In 2021, NFT art reached dizzying heights as some collections sold for millions of dollars. Many all-time-highs may be at all-time-lows, but the NFT art scene is only just beginning its explorations of creativity.
NFT art is still being disruptive, as all art should be. Artists can now sell their works on the blockchain directly to buyers. In this, they have found a way around the traditional art gallery/auction house model. Under these new conditions, many artists are finding more freedom of expression and profit.
In this series, we ask NFT creators about their Web3 adventures.
Hereafter The Art
An NFT project called Hereafter The Art invites artists to think freely about what art is, and what it might become by making predictions and capturing them in time capsules that will be released at a time in the future.
There are two artists driving the project. Richard Klocke is an artist, and was the Exhibitions Manager at the Spencer Museum of Art (University of Kansas) for 21 years.
Kubátová is the co-founder of NFTense Art Collective and co-founder of first Czech NFT Art collection The Divergents.
She collaborates with traditional companies as an idea maker and NFT consultant, helping them to incorporate NFT technology, NFT art and Web3 principles into their marketing.
Klocke and Kubátová’s project will research the future of art and the definition of art in ways that have not been done before.
What is the main thrust of your project?
This project, Hereafter The Art, will invite artists to think freely about what art is and what it might become. The goal of the project is to reflect on art that transcends convenient boundaries, including the very limits of human existence.
What will the artists do?
The project will ask 100 artists to produce NFTs that make predictions on the future of art.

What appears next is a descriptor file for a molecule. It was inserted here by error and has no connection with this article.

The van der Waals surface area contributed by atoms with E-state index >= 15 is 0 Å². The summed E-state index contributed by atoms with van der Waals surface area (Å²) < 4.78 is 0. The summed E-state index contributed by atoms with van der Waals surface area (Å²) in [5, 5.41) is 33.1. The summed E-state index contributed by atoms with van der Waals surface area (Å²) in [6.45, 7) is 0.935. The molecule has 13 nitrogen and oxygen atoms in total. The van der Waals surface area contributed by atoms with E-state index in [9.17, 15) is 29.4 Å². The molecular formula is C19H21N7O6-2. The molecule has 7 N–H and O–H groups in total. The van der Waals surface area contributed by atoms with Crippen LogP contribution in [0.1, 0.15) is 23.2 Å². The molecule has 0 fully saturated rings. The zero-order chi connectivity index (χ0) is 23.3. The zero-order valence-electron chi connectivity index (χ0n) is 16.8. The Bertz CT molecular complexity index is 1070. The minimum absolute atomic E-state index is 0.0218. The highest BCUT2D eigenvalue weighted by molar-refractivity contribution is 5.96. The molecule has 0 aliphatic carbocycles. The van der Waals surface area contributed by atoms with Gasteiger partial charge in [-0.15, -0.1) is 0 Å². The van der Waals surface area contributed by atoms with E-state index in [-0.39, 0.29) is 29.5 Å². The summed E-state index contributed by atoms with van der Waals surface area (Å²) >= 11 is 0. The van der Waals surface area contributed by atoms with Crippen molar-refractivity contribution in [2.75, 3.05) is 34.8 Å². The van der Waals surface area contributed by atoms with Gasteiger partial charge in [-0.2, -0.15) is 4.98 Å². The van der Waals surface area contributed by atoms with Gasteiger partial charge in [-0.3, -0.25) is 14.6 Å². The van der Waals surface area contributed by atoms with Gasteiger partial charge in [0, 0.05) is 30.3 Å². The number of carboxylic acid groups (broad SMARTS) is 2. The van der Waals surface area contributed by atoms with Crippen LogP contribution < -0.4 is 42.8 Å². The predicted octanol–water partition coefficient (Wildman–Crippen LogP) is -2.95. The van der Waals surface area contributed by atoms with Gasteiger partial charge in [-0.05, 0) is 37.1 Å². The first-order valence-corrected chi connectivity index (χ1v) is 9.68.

What are the requirements for the NFTs?
Each NFT will be unique and composed of two parts. The first part is a self-portrait in the manner of forward-looking interpretation. The second part is an essay on the future of art in the form of a smart contract-controlled time capsule. The NFTs will also include multiple optional features to tease the audience and further contribute to levels of rareness.
What will be unique?
- All time capsules (with essays) will be programmed to open without warning anywhere between one and five years of age, for the holders to see. The holders will have to wait to find out when theirs will open!
- Some NFTs will contain video messages from the artists to the holders.
- Some of the essays may be accompanied by audio recordings of the artists reading their essays.
- At least one NFT (both artwork and essay) will be created by artificial intelligence.
- A discrete selection of NFTs will be associated with “in real life” bonus elements such as physical artwork, etc.
How will they be priced?
All 100 NFTs will be minted for a single uniform price. This will be done in batches. No one will know which NFT is affiliated with which artist until after the mint. At this point the collector will know the artist and see the essay.
What happens next?
Now it is time for a critical choice, whether or not to “publish” the essay (or part of it) to enhance the rarity and value of the NFT or let it remain unpublished. This is something of a gamble because of the inherent and random nature of the time capsule.
Jana, what are your plans after this?
I found my life’s work in NFT art and web3 as everything I love: Art, digital technology, philanthropy. They all came together in this new industry. My plan is primarily to run my own projects like Hereafter The Art and also to combine art with the digital sphere, helping artists to establish themselves in new creative industries.
Richard, what happens after this project?
I’m enthralled by NFT technology but will continue to make art with paper. (Some primal tendencies should never be discounted.) Ultimately, I am interested in anything that answers questions while creating new ones. I remember the first time I was introduced as an artist, and I feel compelled to live up to that title.
What do you see as the good and bad that happened in 2022 in the NFT space?
The good and bad of 2022 are mixed in perception. Many have refused to accept the potential of NFTs because they have not yet been exposed to the cosmos of creative thinking. This new tool for exploration is finding its way and like any new technology will continue to develop until being replaced by the next one.
What do you think will happen in 2023 in the NFT space?
We are holding on to the prospect that NFT technology will start to expand in various fields, but art is key for us. We are observing the bear market and we believe that this difficult period will be good for something too – cleansing from various scams and starting global collaborations across different platforms. Ultimately, we believe in a better world and community spirit.
You can learn more about the project here.